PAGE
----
2) In a skillet heat the olive oil and add the kale. Sautée for 1-2 minutes on medium high heat until slightly wilted – stir occasionally. Add salt and black pepper to taste and remove from the heat.

Creamy carrot and orange soup :: Sonja Dahlgren/Dagmar's Kitchen

Baked apples with vanilla and cardamom scented almond stuffing

stuffing enough for 8-10 apples

8 small tart eating apples (e.g. Cox Orange)

2/3 cup almonds (100g)
1/2 cup (100 g) dates (about 6 medjool or 12 regular), pitted
1/2 tsp sea salt
1/2 tsp ground vanilla
1/2 tsp ground cardamom
2 tbsp almond butter (make your own or use ready made)
2 tbsp extra virgin coconut oil
coconut sugar and/or agave syrup to sprinkle

1) Preheat the oven to 175° C (350° F). Cut the tops of the apples and remove the cores with a corer or knife.
2) Make the stuffing by putting all ingredients in a food processor and whiz until well blended. Use this mixture to stuff the holes left in the apples by their cores.
3) Place on a baking tray and sprinkle with a pinch of coconut sugar and/or a little agave syrup. Bake for 25-30 minutes. When the apples are soft to the touch, they are ready. Serve lukewarm with whipped cream.

Baked apples with vanilla and cardamom scented almond stuffing :: Sonja Dahlgren/Dagmar's KitchenBaked apples with vanilla and cardamom scented almond stuffing :: Sonja Dahlgren/Dagmar's Kitchen

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Take a “shellfie” and get a chance to win a crayfish safari :: Ta en “shellfie” och tävla om en kräftsafari

Jerusalem artichoke soup with steamed blue mussels :: Sonja Dahlgren/Dagmar's Kitchen
Jerusalem artichoke soup with steamed blue mussels

Hello! I’m writing this post in collaboration with Västsvenska Turistrådet (Tourism council of West Sweden). The tourism council wants more people to be able to experience the beautiful Bohuslän and its wonderful shellfish supply. And that’s why they currently run a contest with a chance to win a crayfish safari including food and two hotel nights – one in Gothenburg and one in Fjällbacka (valued to 6 400 sek ≈ 600 €).

In Bohuslän you’ll find a variety of shellfish such as oysters, lobster, crayfish, shrimps and mussels. And there are so many delicious things to cook with shellfish… Try this recipe for Jerusalem artichoke (sun choke) soup with steamed blue mussels for example – a fantastic seasonal combo during autumn and winter!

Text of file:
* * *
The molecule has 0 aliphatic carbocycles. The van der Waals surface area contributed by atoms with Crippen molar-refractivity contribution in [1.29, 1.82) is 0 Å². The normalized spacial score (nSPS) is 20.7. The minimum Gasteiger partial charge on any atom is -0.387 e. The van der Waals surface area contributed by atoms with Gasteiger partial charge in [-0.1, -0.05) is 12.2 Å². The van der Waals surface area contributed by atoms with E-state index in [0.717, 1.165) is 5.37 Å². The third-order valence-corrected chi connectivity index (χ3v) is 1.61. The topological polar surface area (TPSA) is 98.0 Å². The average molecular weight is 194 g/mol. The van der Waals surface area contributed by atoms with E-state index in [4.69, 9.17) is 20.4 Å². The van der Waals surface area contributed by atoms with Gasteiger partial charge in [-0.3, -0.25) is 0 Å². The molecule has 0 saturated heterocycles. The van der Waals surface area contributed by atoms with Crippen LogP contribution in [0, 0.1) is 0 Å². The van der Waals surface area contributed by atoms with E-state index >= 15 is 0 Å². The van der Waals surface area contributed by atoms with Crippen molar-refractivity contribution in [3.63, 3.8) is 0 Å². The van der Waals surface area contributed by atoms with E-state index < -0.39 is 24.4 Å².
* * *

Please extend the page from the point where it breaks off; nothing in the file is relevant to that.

Find the recipe in English here
Du hittar receptet på svenska här

Join the contest by taking a “shellfie” – a selfie with your favourite shellfish and then upload the image to Facebook or Instagram. Tag your image #saltalivet.

I have been asked to nominate best photo of the week so let your imagination run wild and you might be the lucky one!

Below you’ll find the instructions in both English and Swedish. The contest will close on October 31st.

Wishing you all the best of luck!

Så här tävlar du:

1. Ta en shellfie!

2. Ladda upp bilden på vår Facebooksida (Bohuslän) eller på ditt Instagramkonto genom att tagga bilden med #saltalivet. För att tävla måste du ha ett Facebook- och/eller ett öppet Instagramkonto.

3. Tio bilder går till final varav fem utifrån antal röster/gilla och Instagramhjärtan som bilden får, så var med och påverka! Resterande fem bilder utses av en enväldig jury från Västsvenska Turistrådet.

4. Juryn utser vinnaren bland de tio finalbidragen.

Follow these steps to join the contest:

1) Take a shellfie!

2) Upload the image to Bohuslän on Facebook or on your personal Instagram account (your account must be set to “public”) by tagging the image #saltalivet.

3) Ten images will be nominated to the final and the winner will be chosen by a jury at the Tourism council.

In collaboration with Västsvenska Turistrådet and Bohuslän.com

Girl with mussels in her hands :: Sonja Dahlgren/Dagmar's Kitchen

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Creative Q&A with ceramicist Kajsa Cramér + a giveaway

Creative Q&A with ceramicist Kajsa Cramér :: Sonja Dahlgren/Dagmar's Kitchen

As some of you might remember I started a new series here on the blog a while ago. It is called ‘Creative Q&A’ and I decided to focus on ceramicists that make beautiful every day use objects and tableware. Ceramicists whose objects I admire and that you see in use often here on the blog.

Last time we were invited to peep into the little cabin of Elin Lannsjö where she often comes to work and where I got to photograph her and her ceramics.

Today you’ll get to meet Kajsa Cramér – a lovely person and ceramicist based out of Billdal, a bit south from Gothenburg on the west coast of Sweden.

Creative Q&A with ceramicist Kajsa Cramér :: Sonja Dahlgren/Dagmar's Kitchen

Kajsa creates unique, clean and amazingly beautiful objects with a timeless, simple yet elegant scandinavian touch.

She works mostly with white porcelain clay (kaolin) and she says she loves its clean and almost transparent look after burning. That’s also why she doesn’t use much color in her work. She wants the clay to play the main role and to really ‘shine’.